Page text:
Information, observations, and analysis from the James River valley on the Northern Plains-----
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If terrorists hatched a plan to undermine the United Sates by making it wholly dependent on foreign countries for energy and capital, they would be hunted and destroyed. But we have done it to ourselves.
Jerald Schnoor, Professor of Civil and Environmental Engineering at the University of Iowa makes that point in an Op-Ed piece in the April 22 Des Moines Register, and reprinted in the University of Iowa alumni newspaper.
Anyone who reads blogs or listens to right-wing radio recognizes that we live in a time when a significant number of the populace longs for totalitarianism. They claim that any one who dissents on the war on Iraq, who criticizes administration policies, who expresses any disapproval of what is going on in our country hates America. At one time these people were recognized as the loony fringe. Their rhetoric shows an inabilities to apprehend facts and an incapability for coherent reasoning. Their menace is in the fact that a majority of the populace tolerates their sound and fury and dismisses it as the right to express opinions.
These people have had an influence on America. Consequently, America has fallen far behind many other countries in developing its resources and retaining its independence from other countries.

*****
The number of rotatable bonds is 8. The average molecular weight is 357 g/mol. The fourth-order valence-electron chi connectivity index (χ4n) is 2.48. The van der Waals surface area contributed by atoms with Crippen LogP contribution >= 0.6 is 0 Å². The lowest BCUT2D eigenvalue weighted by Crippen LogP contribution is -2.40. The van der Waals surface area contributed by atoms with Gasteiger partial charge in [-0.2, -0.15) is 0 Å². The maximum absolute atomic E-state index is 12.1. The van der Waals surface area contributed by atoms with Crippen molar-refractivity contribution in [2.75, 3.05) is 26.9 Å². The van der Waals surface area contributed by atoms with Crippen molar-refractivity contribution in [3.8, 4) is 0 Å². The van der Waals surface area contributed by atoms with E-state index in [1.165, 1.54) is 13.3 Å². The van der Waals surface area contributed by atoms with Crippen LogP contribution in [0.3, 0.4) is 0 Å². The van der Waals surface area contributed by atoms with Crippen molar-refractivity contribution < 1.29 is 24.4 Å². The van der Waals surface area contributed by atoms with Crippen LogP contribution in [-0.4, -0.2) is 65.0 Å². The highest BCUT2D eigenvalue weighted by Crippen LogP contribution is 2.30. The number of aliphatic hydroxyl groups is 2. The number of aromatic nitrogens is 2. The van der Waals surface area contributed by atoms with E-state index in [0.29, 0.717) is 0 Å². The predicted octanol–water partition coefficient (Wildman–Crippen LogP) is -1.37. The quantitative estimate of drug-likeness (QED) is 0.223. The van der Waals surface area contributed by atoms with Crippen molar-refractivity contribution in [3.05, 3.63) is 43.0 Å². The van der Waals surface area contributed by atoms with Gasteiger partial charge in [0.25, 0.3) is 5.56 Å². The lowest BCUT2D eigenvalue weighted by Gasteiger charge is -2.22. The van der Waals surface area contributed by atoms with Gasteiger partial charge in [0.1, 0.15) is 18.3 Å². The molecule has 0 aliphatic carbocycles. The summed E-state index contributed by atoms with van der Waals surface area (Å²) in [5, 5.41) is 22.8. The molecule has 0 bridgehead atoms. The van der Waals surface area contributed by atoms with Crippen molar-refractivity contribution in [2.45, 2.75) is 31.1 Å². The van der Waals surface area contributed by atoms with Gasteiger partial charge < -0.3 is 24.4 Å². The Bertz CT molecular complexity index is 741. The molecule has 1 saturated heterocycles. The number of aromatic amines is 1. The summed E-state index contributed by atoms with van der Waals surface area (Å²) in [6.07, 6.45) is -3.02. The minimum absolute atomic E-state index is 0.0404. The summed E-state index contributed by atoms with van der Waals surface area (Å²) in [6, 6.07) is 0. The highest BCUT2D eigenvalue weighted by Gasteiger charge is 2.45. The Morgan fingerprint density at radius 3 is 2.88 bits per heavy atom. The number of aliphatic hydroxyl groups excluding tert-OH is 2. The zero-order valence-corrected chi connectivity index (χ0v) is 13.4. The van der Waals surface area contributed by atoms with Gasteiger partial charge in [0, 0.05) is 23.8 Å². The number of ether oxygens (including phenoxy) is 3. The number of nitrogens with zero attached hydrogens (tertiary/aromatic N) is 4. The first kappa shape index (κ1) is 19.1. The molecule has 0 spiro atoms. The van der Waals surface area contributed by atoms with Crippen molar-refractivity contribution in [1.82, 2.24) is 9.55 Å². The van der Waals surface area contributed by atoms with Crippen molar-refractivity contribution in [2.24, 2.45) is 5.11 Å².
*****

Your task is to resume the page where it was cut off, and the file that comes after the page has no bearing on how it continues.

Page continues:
Professor Schnoor writes:
We have relinquished the lead in environmental research and technologies that could provide manufacturing jobs for the 21st century. Denmark leads in wind-turbine produciton, creating 100,000 new jobs. The United States has only one remaining manufacturer, General Electric. Yet there is enough wind in a few states (Iowa, the Dakotas, Minnesota, and Texas) to more than power U.S. base electricity demands. ...Wind power is cost-competitive with new coal-fired plants right now.
Professor Schnoor points out that we gave up the lead when we declined to participate in the Kyoto Climate Convention, the only attempt to deal with the most serious long-term threat to the environment in human history. He notes that environmental initiatives have been undermined by those who cannot and do not want to recognize that we have an environmental problem. The right-wing fringes claim that environmentalism is a cover for communism. They call environmentalists water melons: green on the outside, red on the inside.
The professor says that the responsibility of the United States is great, but we have abdicated it.
As environmentalists, we must be smarter, become better internationalists, embrace markets, be less adversarial, work with industry, prevent pollution, sustain the economy, and use voluntary approaches where practical.
Environment, energy, and security are inextricably intertwined and are the keys to peace and prosperity.
The professor outlines the case for getting control of our environment and our economy again. But he does not confront the fact that a majority may complain about $3 gasoline, but will vote for the people and the policies who make it happen.
To the majority, drought in the plains and hurricanes in the Gulf are part of the intelligent design they want us all to submit to.